Selected tag(s): caribbean

For fisheries in the Caribbean, life revolves around the climate… and our climate resilience


  • Eduardo “Lalo” Boné Morón, Senior Manager, EDF Cuba Oceans Program
  • Juan Carlos Duque, Project Manager of the Biological Corridor in the Caribbean of UNEP
  • José “Pepe” Gerhartz, Conservation Specialist of the CBC Secretariat

“Life revolves around the climate,” says José Luis “Pepe” Gerhartz, a senior conservation specialist from the Caribbean Biological Corridor Initiative, or CBC, a joint initiative between Cuba, the Dominican Republic, Haiti and Puerto Rico. The scientific knowledge generated by Pepe, among many other experts dedicated to studying climate, indicates that climate change is causing drastic alterations to our oceans. These alterations are inevitably affecting marine ecosystems and the millions of people who depend on them. Fisheries are already suffering as changes in sea temperature, sea currents and many other processes in the oceans affect the abundance and distribution of marine species. Certain organisms will be able to adapt, moving in search of better conditions. However, many others will not, potentially reducing the oceans’ ability to thrive and nourish the world. Read More »

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How can coral reef ecosystems be resilient to climate change?

Editor’s note: This is the sixth in a multi-part blog series, Fisheries for the Future, examining the impacts from climate change on global fisheries and the opportunities to address these emerging challenges. Throughout the series, we’ll be investigating how climate change will impact the world’s supply and distribution of fish and what we can do to ensure the most sustainable future for ourselves and our planet. Learn more about this work: Resilient Seas

Coral reefs are highly vulnerable to climate change and are already experiencing mass coral bleaching and die-off events worldwide. It’s no secret that coral reefs need our help. Recent estimates indicate that half of the Great Barrier Reef was decimated by bleaching events in 2016 and 2017. This trend is alarming on many levels. Coral reefs are a hotbed of biodiversity and abundance, and coral reef fisheries are critically important to the livelihood and food security concerns of millions of people — many of whom live in developing countries. Read More »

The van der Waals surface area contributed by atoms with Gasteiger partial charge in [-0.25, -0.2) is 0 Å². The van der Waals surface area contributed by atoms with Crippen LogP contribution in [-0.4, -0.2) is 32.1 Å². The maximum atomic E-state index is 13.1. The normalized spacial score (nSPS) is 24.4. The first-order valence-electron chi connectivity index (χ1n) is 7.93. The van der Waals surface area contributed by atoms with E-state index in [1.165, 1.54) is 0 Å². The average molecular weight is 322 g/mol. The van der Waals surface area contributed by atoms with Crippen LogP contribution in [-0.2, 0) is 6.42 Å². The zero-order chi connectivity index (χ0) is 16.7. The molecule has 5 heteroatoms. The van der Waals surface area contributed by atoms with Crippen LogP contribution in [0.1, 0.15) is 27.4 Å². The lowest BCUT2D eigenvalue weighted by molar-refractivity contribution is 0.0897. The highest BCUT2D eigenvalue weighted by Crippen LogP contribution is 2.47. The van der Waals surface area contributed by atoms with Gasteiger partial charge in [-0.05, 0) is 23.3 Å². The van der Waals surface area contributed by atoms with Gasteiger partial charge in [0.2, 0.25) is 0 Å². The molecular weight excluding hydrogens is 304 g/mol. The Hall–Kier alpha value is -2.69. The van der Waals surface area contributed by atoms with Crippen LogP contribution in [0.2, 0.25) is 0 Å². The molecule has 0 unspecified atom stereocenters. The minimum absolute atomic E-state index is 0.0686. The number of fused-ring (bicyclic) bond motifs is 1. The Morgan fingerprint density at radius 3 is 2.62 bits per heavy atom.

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EDF/Brookings Event, Steps for U.S.-Cuba Cooperation on Oceans

Dr. Doug Rader, EDF Oceans Chief Scientist, presenting at an event on Cuban fisheries at Brookings Institution.Dr. Doug Rader, EDF Oceans Chief Scientist, presenting at an event on Cuban fisheries at Brookings Institution.Dr. Doug Rader, EDF Oceans Chief Scientist, presenting at an event on Cuban fisheries at Brookings Institution.

At least on the surface, relations between the U.S. and Cuba appear to be warming. Fidel Castro was even seen wearing a lapel pin with the U.S. and Cuban flag on it, so timing couldn’t have been better for a meeting hosted by EDF and the Brookings Institution where a new path was outlined for the U.S. and Cuba to work together on protecting the diverse marine resources in the Gulf of Mexico, the Caribbean Sea and the Atlantic Ocean (read more about EDF’s Ocean program initiatives in Cuba).

Dan Whittle, EDF The panel of experts at the Brookings Institution.

Dan Whittle, EDFDan Whittle, EDFDan Whittle, EDFThe experts at the meeting agreed that the environment could be the easiest issue for the two countries to collaborate on since so much is shared, and so much is at stake. Whatever Cuba does in its waters directly affects, for example, the U.S. fishing industry and vice-versa. Other shared resources include coral reefs, ocean fish populations, habitats for migratory birds, marine mammals and turtles, and the list goes on.

Among the many bright spots on this issue is that President Obama already has the authority to authorize government-to-government initiatives or American NGO projects in Cuba.

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